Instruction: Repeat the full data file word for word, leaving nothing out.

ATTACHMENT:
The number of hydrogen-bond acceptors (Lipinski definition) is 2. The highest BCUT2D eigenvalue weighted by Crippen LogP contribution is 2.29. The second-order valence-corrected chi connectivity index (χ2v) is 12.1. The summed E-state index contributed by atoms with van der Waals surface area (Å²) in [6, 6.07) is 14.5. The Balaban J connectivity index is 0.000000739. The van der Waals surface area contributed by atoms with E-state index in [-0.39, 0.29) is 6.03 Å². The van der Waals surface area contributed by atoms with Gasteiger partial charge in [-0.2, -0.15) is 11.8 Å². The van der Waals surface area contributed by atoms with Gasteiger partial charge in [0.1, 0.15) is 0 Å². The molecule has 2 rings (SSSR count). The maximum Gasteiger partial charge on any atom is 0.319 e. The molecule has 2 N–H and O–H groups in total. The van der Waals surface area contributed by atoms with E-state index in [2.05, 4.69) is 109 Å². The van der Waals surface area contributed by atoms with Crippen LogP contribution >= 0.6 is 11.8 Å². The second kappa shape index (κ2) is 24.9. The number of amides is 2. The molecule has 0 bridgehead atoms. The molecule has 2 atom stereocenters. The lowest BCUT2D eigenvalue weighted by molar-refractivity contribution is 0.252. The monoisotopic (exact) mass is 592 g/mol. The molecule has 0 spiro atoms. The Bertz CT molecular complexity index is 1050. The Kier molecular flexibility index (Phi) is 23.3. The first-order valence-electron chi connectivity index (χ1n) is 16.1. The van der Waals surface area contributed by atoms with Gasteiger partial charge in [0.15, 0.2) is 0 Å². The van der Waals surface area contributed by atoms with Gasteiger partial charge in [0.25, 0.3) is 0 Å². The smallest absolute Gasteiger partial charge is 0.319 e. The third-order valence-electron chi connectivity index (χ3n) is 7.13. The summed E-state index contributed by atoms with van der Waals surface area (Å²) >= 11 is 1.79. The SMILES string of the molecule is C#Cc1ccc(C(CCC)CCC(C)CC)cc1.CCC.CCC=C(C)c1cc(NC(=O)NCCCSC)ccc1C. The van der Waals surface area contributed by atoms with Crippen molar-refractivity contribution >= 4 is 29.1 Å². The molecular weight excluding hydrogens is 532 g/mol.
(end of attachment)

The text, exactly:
The number of hydrogen-bond acceptors (Lipinski definition) is 2. The highest BCUT2D eigenvalue weighted by Crippen LogP contribution is 2.29. The second-order valence-corrected chi connectivity index (χ2v) is 12.1. The summed E-state index contributed by atoms with van der Waals surface area (Å²) in [6, 6.07) is 14.5. The Balaban J connectivity index is 0.000000739. The van der Waals surface area contributed by atoms with E-state index in [-0.39, 0.29) is 6.03 Å². The van der Waals surface area contributed by atoms with Gasteiger partial charge in [-0.2, -0.15) is 11.8 Å². The van der Waals surface area contributed by atoms with Gasteiger partial charge in [0.1, 0.15) is 0 Å². The molecule has 2 rings (SSSR count). The maximum Gasteiger partial charge on any atom is 0.319 e. The molecule has 2 N–H and O–H groups in total. The van der Waals surface area contributed by atoms with E-state index in [2.05, 4.69) is 109 Å². The van der Waals surface area contributed by atoms with Crippen LogP contribution >= 0.6 is 11.8 Å². The second kappa shape index (κ2) is 24.9. The number of amides is 2. The molecule has 0 bridgehead atoms. The molecule has 2 atom stereocenters. The lowest BCUT2D eigenvalue weighted by molar-refractivity contribution is 0.252. The monoisotopic (exact) mass is 592 g/mol. The molecule has 0 spiro atoms. The Bertz CT molecular complexity index is 1050. The Kier molecular flexibility index (Phi) is 23.3. The first-order valence-electron chi connectivity index (χ1n) is 16.1. The van der Waals surface area contributed by atoms with Gasteiger partial charge in [0.15, 0.2) is 0 Å². The van der Waals surface area contributed by atoms with Gasteiger partial charge in [0.25, 0.3) is 0 Å². The smallest absolute Gasteiger partial charge is 0.319 e. The third-order valence-electron chi connectivity index (χ3n) is 7.13. The summed E-state index contributed by atoms with van der Waals surface area (Å²) >= 11 is 1.79. The SMILES string of the molecule is C#Cc1ccc(C(CCC)CCC(C)CC)cc1.CCC.CCC=C(C)c1cc(NC(=O)NCCCSC)ccc1C. The van der Waals surface area contributed by atoms with Crippen molar-refractivity contribution >= 4 is 29.1 Å². The molecular weight excluding hydrogens is 532 g/mol.